DID you see that scientific report yesterday that was devastating in its assessment of Scotland’s youngsters?

Effectively the researchers were saying that our children spend too much time on their smart phones and computers and long term that leads to problems of obesity and lack of fitness.

They could’ve added that an average of two hours a day on a phone, tablet or laptop screen can make some children mentally ill, and many parents rightly fear the influence of social media and the Internet, not to mention the darker elements which are buried there.

The Kicker is not one of those people who believes that we can bring back the halcyon days when children could play in the streets quite safely and organise mass bounce games of football that often took up the entire length of road.

For a start, there are just too many cars on the road, and any child playing on the streets is likely to be arrested and reported to social services.

The answer is not to go backwards but to look forwards and create a culture where football is not seen as a chore, as so many children do, but as something worth playing.

That involves the whole of football and the education system plus all the local authorities and the Scottish Government in a joint effort to promote football as a healthy pastime which can be enjoyed by boys and girls alike.

In one of his last interviews, the late great Hibs manager Eddie Turnbull spoke of his joy at seeing youngsters out playing on a Sunday morning in the local park, every one of them kitted out in a full strip and with proper boots provided for, in the main, by the club that he was watching.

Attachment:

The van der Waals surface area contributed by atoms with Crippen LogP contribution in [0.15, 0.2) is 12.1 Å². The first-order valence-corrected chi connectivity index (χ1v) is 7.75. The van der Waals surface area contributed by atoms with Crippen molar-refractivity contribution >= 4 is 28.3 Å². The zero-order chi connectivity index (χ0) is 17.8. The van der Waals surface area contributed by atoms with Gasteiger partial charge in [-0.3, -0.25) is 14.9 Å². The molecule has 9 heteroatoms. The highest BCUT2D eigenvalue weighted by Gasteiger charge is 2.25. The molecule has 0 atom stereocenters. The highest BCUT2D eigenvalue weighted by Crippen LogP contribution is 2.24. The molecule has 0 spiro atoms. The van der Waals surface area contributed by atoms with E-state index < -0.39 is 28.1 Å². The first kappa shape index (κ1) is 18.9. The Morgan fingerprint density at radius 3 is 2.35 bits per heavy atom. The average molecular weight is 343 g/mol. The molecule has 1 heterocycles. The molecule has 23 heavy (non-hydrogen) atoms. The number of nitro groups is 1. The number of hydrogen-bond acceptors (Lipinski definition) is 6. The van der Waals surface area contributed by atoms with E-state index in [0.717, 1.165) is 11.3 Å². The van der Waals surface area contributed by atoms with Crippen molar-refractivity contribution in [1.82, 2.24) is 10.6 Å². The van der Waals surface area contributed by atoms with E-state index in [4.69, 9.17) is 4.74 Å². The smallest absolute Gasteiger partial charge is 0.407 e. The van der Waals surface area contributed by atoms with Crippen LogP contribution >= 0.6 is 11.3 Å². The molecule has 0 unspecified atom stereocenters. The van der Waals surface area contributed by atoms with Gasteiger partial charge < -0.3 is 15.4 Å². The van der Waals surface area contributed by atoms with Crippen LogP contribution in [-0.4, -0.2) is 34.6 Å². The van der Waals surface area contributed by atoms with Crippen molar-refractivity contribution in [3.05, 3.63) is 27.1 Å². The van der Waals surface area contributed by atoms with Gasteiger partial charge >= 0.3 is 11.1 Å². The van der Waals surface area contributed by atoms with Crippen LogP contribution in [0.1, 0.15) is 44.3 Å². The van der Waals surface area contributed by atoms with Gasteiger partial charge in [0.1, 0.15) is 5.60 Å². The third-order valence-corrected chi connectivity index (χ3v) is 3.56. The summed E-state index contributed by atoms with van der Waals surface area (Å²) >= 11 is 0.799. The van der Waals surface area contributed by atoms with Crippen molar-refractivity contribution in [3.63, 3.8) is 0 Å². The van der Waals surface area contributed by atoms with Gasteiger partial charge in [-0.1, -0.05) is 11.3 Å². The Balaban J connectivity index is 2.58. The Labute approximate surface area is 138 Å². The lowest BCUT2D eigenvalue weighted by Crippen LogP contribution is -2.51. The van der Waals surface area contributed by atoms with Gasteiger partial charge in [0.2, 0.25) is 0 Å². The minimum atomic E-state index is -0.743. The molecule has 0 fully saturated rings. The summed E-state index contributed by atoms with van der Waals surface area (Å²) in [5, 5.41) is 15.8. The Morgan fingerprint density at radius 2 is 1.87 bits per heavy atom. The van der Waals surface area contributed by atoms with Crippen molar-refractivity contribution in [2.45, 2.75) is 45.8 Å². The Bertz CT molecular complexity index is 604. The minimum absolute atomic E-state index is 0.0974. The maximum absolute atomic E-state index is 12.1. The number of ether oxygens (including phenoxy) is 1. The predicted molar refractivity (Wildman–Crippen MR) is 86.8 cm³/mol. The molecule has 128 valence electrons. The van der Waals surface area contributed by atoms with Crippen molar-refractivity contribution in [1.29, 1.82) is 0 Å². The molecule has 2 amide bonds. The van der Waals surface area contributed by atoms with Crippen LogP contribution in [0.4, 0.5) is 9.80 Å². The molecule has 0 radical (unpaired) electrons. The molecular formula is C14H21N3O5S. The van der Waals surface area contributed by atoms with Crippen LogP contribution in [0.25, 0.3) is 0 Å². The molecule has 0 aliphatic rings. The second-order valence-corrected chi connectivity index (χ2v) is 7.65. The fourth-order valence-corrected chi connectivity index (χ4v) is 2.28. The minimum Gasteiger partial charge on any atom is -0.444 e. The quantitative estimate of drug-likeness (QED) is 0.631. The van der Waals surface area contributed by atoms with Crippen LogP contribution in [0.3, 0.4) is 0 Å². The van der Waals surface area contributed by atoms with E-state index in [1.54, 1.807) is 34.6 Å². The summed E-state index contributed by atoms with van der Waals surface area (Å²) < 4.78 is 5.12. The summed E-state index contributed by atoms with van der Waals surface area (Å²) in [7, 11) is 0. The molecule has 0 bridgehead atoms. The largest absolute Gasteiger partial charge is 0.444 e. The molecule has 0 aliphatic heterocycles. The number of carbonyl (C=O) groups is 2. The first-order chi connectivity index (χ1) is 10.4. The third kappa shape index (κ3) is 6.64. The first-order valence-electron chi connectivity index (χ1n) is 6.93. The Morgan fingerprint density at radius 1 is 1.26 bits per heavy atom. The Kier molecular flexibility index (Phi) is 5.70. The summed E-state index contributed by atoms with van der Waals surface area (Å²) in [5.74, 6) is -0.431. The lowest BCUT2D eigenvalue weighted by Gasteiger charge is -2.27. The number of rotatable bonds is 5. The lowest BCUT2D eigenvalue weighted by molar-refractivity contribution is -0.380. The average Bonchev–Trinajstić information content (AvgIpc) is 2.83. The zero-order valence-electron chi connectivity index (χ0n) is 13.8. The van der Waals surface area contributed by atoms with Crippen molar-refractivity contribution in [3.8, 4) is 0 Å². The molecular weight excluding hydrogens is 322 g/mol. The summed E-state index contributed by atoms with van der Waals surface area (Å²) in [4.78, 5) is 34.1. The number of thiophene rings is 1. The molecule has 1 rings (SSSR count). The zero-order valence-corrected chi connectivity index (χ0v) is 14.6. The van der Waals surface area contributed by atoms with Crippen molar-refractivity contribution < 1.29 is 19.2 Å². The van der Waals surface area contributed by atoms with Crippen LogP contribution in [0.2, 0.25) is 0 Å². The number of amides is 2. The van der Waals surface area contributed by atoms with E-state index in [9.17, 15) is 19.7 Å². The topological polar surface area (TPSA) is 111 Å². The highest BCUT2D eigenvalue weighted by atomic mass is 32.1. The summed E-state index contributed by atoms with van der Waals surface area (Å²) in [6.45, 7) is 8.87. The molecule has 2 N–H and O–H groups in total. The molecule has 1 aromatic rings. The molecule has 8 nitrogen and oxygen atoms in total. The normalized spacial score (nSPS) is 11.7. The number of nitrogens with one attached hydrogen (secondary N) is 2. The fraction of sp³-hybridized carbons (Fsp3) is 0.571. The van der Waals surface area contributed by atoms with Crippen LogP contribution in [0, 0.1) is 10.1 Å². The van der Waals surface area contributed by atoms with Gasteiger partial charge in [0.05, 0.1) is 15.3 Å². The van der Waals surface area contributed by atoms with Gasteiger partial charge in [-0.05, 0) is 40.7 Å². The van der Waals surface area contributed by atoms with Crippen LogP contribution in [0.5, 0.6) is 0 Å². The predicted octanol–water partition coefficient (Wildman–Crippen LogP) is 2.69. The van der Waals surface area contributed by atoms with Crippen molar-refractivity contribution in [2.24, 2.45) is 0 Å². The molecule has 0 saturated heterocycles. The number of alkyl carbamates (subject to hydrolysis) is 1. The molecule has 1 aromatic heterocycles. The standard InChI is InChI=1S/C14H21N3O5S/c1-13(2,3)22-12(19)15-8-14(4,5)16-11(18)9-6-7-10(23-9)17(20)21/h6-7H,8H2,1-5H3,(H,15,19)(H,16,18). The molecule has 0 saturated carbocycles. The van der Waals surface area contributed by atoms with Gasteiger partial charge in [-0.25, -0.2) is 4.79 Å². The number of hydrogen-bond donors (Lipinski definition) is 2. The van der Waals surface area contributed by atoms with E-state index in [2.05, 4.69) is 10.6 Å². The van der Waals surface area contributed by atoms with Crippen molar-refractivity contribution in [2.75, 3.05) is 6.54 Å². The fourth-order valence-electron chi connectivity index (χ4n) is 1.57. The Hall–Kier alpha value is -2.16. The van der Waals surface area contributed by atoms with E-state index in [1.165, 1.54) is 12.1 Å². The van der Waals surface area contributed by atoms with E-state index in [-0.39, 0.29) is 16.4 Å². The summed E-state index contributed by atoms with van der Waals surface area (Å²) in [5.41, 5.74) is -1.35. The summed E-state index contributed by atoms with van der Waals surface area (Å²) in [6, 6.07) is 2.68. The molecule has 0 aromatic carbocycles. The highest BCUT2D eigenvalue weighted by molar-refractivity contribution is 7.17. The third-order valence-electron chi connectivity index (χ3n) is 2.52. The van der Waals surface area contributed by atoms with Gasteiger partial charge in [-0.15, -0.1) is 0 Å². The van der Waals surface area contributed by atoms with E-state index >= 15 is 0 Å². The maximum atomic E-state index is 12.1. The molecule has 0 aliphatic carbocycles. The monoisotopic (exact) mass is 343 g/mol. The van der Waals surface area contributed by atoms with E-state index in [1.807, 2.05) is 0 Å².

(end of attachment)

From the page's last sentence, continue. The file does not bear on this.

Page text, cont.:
Eddie had it right. Kids do not want to be playing out in the streets or on muddy pitches in the pouring rain – any computer game would beat that hands down.

What we need are more indoor facilities, including child-sized pitches with good 4 or 5G surfaces, and we need professional coaches to make sure that children first of all enjoy playing football, and if they are good at it, be encouraged to develop their talent.

It doesn’t take a brain the size of a planet to work out that if you are going to make football – or any sport –more attractive to young people then you really have to work at it.

The football authorities have tried and there has been backing for grassroots football for many years, but clearly it isn’t working if we still have such problems with children.

Nor should it just be football that children are encouraged to take up, though the national sport is the main one that can actually bring youngsters on to a new level of fitness and health more quickly than any other.

Pardon the cynicism, but there are no votes in kids football as we approach the general election. Watch the political parties dart for cover in the face of evidence that football and sport in general, is not getting the support that is needed to stop kids becoming a lost generation addicted tablet of the electronic variety.

It’s not too late for football to change the game, is it?